An anthology of sketch plays, unified by a female-friendly theme and put together mostly by women? "Motherhood Out Loud," a show conceived by Susan Rose and Joan Stein and written by a dozen women and a couple of guys, sounds made-to-order for the "Love, Loss and What I Wore" audience.
An anthology of sketch plays, unified by a female-friendly theme and put together mostly by women? “Motherhood Out Loud,” a show conceived by Susan Rose and Joan Stein and written by a dozen women and a couple of guys, sounds made-to-order for the “Love, Loss and What I Wore” audience. But despite prior showings at Hartford Stage and the Geffen Playhouse, the material has yet to jell. Writing is uneven, format needs an overhaul, and the whole show should check into a spa for a style makeover.
The collective message of these 20 vignettes — written by the impressive likes of Beth Henley, Theresa Rebeck and novelist Luanne Rice — would have it known that motherhood is exhausting, terrifying, but ultimately joyous work. Taken individually, however, the show’s bits and pieces give off mixed, even counterintuitive signals.
Rachel Hauck’s abstract set puts a cheery face on motherhood, but then the pointless graphics and dull video projections make it look downright dreary. More unkindly, the drab costumes imply that, once women become mothers, they forget how to dress themselves.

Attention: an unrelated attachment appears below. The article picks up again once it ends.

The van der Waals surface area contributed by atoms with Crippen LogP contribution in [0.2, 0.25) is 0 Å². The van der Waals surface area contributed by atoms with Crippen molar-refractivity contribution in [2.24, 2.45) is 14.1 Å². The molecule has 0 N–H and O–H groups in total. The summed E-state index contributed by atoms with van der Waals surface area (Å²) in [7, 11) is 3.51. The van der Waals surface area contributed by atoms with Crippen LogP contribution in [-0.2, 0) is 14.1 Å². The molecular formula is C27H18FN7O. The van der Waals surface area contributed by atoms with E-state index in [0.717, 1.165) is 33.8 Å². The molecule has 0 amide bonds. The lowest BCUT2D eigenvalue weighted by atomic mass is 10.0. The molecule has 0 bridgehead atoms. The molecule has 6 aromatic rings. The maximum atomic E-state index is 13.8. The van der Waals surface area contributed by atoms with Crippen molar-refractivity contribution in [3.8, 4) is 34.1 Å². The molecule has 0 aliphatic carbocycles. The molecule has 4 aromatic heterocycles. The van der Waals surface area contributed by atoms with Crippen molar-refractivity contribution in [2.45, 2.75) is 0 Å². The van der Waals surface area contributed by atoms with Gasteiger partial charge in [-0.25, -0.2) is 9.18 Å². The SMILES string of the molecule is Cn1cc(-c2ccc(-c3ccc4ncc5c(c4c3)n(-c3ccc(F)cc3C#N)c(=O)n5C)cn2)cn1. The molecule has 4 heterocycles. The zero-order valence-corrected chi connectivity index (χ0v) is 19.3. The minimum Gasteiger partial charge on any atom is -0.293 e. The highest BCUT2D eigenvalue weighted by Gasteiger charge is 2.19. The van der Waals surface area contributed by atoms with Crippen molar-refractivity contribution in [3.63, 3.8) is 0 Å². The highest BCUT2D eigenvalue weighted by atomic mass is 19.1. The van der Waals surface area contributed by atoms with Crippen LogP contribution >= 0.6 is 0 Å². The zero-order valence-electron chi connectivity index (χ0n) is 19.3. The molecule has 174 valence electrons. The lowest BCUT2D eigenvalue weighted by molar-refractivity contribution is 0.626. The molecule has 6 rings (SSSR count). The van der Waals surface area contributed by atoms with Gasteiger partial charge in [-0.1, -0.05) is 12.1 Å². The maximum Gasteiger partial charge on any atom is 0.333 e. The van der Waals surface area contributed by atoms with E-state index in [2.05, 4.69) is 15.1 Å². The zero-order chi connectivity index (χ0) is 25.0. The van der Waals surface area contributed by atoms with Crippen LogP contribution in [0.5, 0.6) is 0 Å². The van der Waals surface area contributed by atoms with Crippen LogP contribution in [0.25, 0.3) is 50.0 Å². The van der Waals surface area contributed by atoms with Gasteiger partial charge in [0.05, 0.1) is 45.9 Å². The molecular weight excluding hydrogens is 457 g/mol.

The chronological timeline also does the material a disservice by suggesting that all the tender, funny, and endearing aspects of being a mother are confined to the early years.
“New in the Motherhood,” a clever sketch by Lisa Loomer, finds thesp Mary Bacon in wry humor as a laid-back mom trying to get the hang of playground protocol (“Can’t we just let ’em duke it out?”) and secretly proud of her naughty little boy (“Put the little girl down, Harry”).
In Michele Lowe’s low-keyed monologue, “Queen Esther,” Randy Graff (“City of Angels”) makes sensitive work of an understanding mother whose 7-year-old son wants to wear barrettes in his hair and dress up as Queen Esther for Purim.
Some sketches take on predictable subjects, like birth pains and sleep deprivation, in predictable ways. Others show some originality in dealing with thorny issues like adoption, gay parenting, and, in a quietly moving monologue by Rice, the challenge of being a stepmother.
But once past infancy and early childhood, it’s all loss, emptiness and sorrow. The kids grow up, go off to college, get married, go to war, and, at the bitter end, watch their mothers grow old and helpless. Some playwrights’ voices are more captivating than others. But by the end of the evening, they all sound pretty depressing.